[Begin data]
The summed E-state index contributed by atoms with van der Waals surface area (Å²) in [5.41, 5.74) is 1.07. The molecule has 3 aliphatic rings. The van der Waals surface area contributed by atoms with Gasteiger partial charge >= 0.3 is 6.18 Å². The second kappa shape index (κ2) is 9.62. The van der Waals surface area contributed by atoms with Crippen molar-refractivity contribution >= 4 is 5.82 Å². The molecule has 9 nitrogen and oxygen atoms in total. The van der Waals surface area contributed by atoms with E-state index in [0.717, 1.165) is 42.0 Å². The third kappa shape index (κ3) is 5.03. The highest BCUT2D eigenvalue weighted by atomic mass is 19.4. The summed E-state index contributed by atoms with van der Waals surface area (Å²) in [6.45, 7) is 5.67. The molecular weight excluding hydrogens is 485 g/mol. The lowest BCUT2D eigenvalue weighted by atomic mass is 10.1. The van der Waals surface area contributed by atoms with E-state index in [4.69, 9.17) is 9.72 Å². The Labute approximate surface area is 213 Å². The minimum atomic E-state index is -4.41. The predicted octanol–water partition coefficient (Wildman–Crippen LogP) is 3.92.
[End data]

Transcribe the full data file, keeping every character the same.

The summed E-state index contributed by atoms with van der Waals surface area (Å²) in [5.41, 5.74) is 1.07. The molecule has 3 aliphatic rings. The van der Waals surface area contributed by atoms with Gasteiger partial charge >= 0.3 is 6.18 Å². The second kappa shape index (κ2) is 9.62. The van der Waals surface area contributed by atoms with Crippen molar-refractivity contribution >= 4 is 5.82 Å². The molecule has 9 nitrogen and oxygen atoms in total. The van der Waals surface area contributed by atoms with E-state index in [0.717, 1.165) is 42.0 Å². The third kappa shape index (κ3) is 5.03. The highest BCUT2D eigenvalue weighted by atomic mass is 19.4. The summed E-state index contributed by atoms with van der Waals surface area (Å²) in [6.45, 7) is 5.67. The molecular weight excluding hydrogens is 485 g/mol. The lowest BCUT2D eigenvalue weighted by atomic mass is 10.1. The van der Waals surface area contributed by atoms with E-state index in [4.69, 9.17) is 9.72 Å². The Labute approximate surface area is 213 Å². The minimum atomic E-state index is -4.41. The predicted octanol–water partition coefficient (Wildman–Crippen LogP) is 3.92.